Pregnancy Outcomes: COVID-19 Vaccine Effects

Pregnant woman receiving COVID-19 vaccine
Research on COVID-19 Vaccine Effects on Pregnancy Outcomes.

Researchers examined the reactogenicity and effects of the coronavirus disease 2019 (COVID-19) vaccine on pregnancy outcomes related to severe acute respiratory syndrome coronavirus 2 (SARS-CoV-2) infections among women in perinatal or pregnancy stages in a recent study published in BMJ Global Health. The researchers conducted a systematic review of major databases and a meta-analysis.


Studies indicate that pregnant women are more susceptible to severe SARS-CoV-2 infections, which can lead to significant morbidity and a higher risk of death when compared to non-pregnant women of the same age.

Pregnant women were not included in most of the phase III trials for COVID-19 vaccines, even though the vaccine has been the single most effective intervention in stopping the pandemic’s spread and reducing the severity of infections. As a result, there is uncertainty regarding the efficacy and safety of COVID-19 vaccination in pregnant women.

Pregnant women’s hesitation to receive the COVID-19 vaccination has also been attributed to worries about its safety.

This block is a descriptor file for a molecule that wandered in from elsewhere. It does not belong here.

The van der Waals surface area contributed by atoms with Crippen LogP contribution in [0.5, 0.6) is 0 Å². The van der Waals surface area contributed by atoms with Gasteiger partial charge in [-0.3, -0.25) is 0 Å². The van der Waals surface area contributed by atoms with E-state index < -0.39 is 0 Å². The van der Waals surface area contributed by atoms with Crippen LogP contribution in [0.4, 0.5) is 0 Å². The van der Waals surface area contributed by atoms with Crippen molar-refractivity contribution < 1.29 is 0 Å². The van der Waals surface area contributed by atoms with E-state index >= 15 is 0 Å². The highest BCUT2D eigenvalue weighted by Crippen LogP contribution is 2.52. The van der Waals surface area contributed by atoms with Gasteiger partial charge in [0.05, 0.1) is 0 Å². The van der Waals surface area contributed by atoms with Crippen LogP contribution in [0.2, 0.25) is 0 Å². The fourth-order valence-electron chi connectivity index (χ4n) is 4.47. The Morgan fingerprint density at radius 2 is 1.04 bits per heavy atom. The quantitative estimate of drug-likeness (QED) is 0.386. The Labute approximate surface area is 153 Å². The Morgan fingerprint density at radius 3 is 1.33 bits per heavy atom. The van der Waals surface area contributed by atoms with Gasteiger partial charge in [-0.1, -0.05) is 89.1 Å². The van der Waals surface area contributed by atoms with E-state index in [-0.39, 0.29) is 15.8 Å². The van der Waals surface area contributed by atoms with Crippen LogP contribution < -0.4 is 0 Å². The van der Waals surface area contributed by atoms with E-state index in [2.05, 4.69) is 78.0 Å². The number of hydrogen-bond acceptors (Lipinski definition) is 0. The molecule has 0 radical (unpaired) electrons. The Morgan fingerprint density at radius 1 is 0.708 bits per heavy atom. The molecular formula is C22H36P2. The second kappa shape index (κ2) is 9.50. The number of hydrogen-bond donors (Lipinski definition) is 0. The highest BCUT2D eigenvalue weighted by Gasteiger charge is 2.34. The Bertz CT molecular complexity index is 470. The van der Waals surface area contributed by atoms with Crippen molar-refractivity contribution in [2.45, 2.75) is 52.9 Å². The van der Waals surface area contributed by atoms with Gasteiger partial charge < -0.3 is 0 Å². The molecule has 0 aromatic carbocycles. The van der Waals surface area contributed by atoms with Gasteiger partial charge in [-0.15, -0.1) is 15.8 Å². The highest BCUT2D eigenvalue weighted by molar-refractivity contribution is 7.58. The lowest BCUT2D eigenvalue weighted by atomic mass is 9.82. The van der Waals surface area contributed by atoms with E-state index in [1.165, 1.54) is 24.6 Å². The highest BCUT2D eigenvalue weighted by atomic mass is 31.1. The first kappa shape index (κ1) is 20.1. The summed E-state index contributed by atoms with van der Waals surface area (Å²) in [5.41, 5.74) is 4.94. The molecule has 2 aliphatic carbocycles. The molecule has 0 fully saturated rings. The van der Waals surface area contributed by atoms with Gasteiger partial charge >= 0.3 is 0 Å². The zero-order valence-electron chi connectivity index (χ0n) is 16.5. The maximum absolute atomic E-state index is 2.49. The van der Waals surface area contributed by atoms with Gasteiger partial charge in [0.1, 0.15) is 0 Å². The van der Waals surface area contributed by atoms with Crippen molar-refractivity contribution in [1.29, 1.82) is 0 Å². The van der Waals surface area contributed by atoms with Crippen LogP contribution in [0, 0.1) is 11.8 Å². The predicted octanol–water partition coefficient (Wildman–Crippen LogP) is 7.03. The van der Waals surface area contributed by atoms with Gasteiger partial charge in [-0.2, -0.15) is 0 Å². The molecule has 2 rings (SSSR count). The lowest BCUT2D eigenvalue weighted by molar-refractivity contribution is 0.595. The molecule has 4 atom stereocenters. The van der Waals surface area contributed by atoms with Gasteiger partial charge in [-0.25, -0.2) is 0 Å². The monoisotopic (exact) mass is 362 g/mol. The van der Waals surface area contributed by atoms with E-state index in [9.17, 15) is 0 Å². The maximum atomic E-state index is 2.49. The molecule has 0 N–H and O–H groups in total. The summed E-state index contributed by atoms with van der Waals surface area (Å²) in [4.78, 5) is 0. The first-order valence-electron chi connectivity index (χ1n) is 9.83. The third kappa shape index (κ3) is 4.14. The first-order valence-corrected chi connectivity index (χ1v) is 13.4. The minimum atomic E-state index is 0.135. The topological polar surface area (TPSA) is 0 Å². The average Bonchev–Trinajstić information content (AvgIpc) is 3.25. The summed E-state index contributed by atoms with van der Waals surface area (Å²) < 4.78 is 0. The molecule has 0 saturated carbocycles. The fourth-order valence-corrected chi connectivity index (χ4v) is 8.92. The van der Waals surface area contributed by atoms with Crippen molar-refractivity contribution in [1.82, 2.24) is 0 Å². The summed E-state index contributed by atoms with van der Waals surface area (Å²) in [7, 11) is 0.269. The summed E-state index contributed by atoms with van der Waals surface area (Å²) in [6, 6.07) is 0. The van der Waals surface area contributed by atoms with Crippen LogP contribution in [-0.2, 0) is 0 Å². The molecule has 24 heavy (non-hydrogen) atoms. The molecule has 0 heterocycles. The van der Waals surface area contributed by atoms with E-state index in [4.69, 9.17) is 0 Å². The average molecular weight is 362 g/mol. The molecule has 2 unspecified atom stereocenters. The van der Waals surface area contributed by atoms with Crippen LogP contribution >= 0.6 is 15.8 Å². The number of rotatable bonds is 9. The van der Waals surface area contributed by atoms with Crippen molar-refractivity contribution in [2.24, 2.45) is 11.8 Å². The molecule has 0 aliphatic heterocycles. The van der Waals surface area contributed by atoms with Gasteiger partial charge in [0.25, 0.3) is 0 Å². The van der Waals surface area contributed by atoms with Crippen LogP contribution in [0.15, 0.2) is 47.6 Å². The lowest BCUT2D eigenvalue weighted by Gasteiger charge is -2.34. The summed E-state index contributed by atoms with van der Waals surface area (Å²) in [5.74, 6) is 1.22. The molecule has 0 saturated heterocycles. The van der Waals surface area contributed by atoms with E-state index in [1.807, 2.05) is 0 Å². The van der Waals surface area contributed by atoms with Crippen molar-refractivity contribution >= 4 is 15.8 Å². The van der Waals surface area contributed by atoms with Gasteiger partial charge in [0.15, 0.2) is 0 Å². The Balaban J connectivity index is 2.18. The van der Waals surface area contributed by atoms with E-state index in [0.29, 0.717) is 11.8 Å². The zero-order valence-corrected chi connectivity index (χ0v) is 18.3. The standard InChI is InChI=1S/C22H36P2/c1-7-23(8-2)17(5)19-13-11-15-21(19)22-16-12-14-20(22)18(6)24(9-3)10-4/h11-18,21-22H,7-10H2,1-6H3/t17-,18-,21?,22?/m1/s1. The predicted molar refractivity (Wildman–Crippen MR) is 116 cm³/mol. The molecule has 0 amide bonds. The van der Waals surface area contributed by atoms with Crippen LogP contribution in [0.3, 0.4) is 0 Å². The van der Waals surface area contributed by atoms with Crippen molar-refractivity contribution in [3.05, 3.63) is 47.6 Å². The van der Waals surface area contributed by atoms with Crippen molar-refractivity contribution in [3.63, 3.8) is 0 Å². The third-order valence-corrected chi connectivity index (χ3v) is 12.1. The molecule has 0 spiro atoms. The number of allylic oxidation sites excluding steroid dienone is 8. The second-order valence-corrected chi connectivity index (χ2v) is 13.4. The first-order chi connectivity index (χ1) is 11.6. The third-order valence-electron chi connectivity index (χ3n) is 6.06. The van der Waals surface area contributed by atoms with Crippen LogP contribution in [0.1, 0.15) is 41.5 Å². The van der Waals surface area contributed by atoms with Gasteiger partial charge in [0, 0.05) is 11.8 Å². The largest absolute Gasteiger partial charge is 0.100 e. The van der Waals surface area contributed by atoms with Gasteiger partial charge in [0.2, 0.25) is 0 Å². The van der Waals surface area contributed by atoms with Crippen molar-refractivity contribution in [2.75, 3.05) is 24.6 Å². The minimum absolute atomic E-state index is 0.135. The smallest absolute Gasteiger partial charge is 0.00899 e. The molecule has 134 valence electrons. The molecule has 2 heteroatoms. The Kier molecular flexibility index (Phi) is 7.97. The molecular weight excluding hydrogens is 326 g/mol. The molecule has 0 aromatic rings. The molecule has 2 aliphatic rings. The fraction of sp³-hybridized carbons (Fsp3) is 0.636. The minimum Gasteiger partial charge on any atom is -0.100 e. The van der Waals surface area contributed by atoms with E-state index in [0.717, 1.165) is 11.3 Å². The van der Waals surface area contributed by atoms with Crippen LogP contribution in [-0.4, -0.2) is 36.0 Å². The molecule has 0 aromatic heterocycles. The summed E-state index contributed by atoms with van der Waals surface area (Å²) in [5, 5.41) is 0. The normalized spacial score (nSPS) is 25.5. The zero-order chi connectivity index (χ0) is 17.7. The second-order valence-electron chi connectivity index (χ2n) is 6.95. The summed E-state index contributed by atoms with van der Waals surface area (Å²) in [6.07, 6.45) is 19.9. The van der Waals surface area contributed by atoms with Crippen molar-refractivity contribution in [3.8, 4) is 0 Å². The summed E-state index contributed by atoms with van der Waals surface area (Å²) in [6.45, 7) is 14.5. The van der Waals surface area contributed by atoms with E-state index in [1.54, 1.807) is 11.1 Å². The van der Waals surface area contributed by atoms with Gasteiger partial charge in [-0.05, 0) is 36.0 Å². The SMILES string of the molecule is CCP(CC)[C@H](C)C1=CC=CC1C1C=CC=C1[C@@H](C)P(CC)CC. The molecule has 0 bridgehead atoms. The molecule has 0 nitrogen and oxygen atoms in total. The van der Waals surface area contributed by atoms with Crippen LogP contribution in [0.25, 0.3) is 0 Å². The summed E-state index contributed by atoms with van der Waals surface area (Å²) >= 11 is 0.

Furthermore, the results are less relevant and more difficult to apply globally because the evaluations and observational studies that have already been done have only looked at maternal infection and short-term outcomes, in certain nations or areas.

Concerning the study

To fully evaluate the effect of any COVID-19 vaccination on outcomes of SARS-CoV-2 infections, reactogenicity, or maternal and newborn health when given to women before or during pregnancy, the researchers performed a systematic review.

A comprehensive search was conducted across all major databases, including websites and preprint servers, to identify pertinent papers that reported on the effects of COVID-19 on pregnant women. Additionally, the researchers contacted organizations monitoring expectant mothers who had taken the COVID-19 vaccine.

Studies reporting both unadjusted and adjusted effects of the COVID-19 vaccination on women who received it either before or during their pregnancy were included in the review. These studies used a test-negative design and comparison cohorts.

Pregnant women with symptoms resembling COVID-19 comprised the study population in these investigations, and results about hospital admissions for mothers and SARS-CoV-2 infections in mothers were investigated. One of the consequences was that the newborns had an illness similar to COVID-19.

The case cohort consisted of women who tested positive for SARS-CoV-2, while the control cohort consisted of women who did not. It was determined what vaccination status each member of the two groups had. 

The study design, the prevalent SARS-CoV-2 variant at the time, the study setting, adjustment variables like body mass index, age, gestational age, diabetes, educational attainment, and hypertension, the type and platform of the vaccine, the number of doses administered, and the stage of pregnancy at the time of vaccination were all taken from the studies.